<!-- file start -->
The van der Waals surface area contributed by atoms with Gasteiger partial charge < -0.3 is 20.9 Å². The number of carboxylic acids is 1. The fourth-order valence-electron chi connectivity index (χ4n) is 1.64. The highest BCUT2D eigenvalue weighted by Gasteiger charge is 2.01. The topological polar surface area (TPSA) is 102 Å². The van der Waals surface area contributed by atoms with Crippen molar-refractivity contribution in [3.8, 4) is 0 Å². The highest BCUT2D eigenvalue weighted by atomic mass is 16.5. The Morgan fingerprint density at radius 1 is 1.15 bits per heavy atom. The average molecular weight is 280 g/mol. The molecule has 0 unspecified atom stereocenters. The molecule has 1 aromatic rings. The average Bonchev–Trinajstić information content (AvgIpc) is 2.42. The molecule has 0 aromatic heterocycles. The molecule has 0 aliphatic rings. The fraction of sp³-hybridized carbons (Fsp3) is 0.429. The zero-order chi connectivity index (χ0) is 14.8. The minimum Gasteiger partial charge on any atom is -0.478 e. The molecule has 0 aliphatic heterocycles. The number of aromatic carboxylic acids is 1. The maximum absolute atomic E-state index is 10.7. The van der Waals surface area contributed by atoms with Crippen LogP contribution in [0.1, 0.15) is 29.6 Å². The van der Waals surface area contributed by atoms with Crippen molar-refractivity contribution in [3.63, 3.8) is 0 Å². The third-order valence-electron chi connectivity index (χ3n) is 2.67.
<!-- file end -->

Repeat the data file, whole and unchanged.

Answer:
The van der Waals surface area contributed by atoms with Gasteiger partial charge < -0.3 is 20.9 Å². The number of carboxylic acids is 1. The fourth-order valence-electron chi connectivity index (χ4n) is 1.64. The highest BCUT2D eigenvalue weighted by Gasteiger charge is 2.01. The topological polar surface area (TPSA) is 102 Å². The van der Waals surface area contributed by atoms with Crippen molar-refractivity contribution in [3.8, 4) is 0 Å². The highest BCUT2D eigenvalue weighted by atomic mass is 16.5. The Morgan fingerprint density at radius 1 is 1.15 bits per heavy atom. The average molecular weight is 280 g/mol. The molecule has 0 unspecified atom stereocenters. The molecule has 1 aromatic rings. The average Bonchev–Trinajstić information content (AvgIpc) is 2.42. The molecule has 0 aromatic heterocycles. The molecule has 0 aliphatic rings. The fraction of sp³-hybridized carbons (Fsp3) is 0.429. The zero-order chi connectivity index (χ0) is 14.8. The minimum Gasteiger partial charge on any atom is -0.478 e. The molecule has 0 aliphatic heterocycles. The number of aromatic carboxylic acids is 1. The maximum absolute atomic E-state index is 10.7. The van der Waals surface area contributed by atoms with Crippen LogP contribution in [0.1, 0.15) is 29.6 Å². The van der Waals surface area contributed by atoms with Crippen molar-refractivity contribution in [3.63, 3.8) is 0 Å². The third-order valence-electron chi connectivity index (χ3n) is 2.67.